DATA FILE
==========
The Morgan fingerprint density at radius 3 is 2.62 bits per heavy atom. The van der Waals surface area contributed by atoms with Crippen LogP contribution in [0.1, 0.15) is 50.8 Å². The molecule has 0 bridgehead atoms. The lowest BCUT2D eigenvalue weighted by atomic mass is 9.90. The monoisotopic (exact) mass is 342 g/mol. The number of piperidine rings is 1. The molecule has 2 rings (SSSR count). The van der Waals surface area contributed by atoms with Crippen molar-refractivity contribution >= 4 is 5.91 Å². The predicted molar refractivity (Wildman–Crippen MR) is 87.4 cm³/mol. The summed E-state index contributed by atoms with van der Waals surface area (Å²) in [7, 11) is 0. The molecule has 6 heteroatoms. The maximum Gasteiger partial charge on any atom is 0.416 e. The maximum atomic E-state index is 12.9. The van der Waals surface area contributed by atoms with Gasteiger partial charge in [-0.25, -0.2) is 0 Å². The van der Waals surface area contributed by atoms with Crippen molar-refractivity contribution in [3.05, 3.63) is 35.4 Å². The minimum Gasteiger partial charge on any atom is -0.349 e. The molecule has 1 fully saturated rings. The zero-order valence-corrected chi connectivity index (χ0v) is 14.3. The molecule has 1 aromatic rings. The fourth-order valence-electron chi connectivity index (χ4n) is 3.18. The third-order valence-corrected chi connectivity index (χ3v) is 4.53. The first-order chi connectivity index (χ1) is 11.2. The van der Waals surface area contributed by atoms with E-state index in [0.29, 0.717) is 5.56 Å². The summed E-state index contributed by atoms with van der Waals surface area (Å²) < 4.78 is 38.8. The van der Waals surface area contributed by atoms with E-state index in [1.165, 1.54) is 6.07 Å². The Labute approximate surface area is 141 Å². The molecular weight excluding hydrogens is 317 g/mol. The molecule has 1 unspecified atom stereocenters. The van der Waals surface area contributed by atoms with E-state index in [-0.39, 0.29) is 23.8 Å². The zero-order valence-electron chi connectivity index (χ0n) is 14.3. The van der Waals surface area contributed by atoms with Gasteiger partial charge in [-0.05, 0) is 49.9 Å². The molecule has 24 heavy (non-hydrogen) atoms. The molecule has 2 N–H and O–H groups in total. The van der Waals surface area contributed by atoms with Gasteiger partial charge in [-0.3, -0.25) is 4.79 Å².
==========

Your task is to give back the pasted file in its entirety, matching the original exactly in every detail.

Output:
The Morgan fingerprint density at radius 3 is 2.62 bits per heavy atom. The van der Waals surface area contributed by atoms with Crippen LogP contribution in [0.1, 0.15) is 50.8 Å². The molecule has 0 bridgehead atoms. The lowest BCUT2D eigenvalue weighted by atomic mass is 9.90. The monoisotopic (exact) mass is 342 g/mol. The number of piperidine rings is 1. The molecule has 2 rings (SSSR count). The van der Waals surface area contributed by atoms with Crippen molar-refractivity contribution >= 4 is 5.91 Å². The predicted molar refractivity (Wildman–Crippen MR) is 87.4 cm³/mol. The summed E-state index contributed by atoms with van der Waals surface area (Å²) in [7, 11) is 0. The molecule has 6 heteroatoms. The maximum Gasteiger partial charge on any atom is 0.416 e. The maximum atomic E-state index is 12.9. The van der Waals surface area contributed by atoms with Gasteiger partial charge in [-0.25, -0.2) is 0 Å². The van der Waals surface area contributed by atoms with Crippen molar-refractivity contribution in [3.05, 3.63) is 35.4 Å². The minimum Gasteiger partial charge on any atom is -0.349 e. The molecule has 1 fully saturated rings. The zero-order valence-corrected chi connectivity index (χ0v) is 14.3. The molecule has 1 aromatic rings. The fourth-order valence-electron chi connectivity index (χ4n) is 3.18. The third-order valence-corrected chi connectivity index (χ3v) is 4.53. The first-order chi connectivity index (χ1) is 11.2. The van der Waals surface area contributed by atoms with E-state index in [0.29, 0.717) is 5.56 Å². The summed E-state index contributed by atoms with van der Waals surface area (Å²) < 4.78 is 38.8. The van der Waals surface area contributed by atoms with E-state index in [1.165, 1.54) is 6.07 Å². The Labute approximate surface area is 141 Å². The molecular weight excluding hydrogens is 317 g/mol. The molecule has 1 unspecified atom stereocenters. The van der Waals surface area contributed by atoms with E-state index in [-0.39, 0.29) is 23.8 Å². The zero-order valence-electron chi connectivity index (χ0n) is 14.3. The van der Waals surface area contributed by atoms with Gasteiger partial charge in [-0.05, 0) is 49.9 Å². The molecule has 24 heavy (non-hydrogen) atoms. The molecule has 2 N–H and O–H groups in total. The van der Waals surface area contributed by atoms with Gasteiger partial charge in [-0.3, -0.25) is 4.79 Å².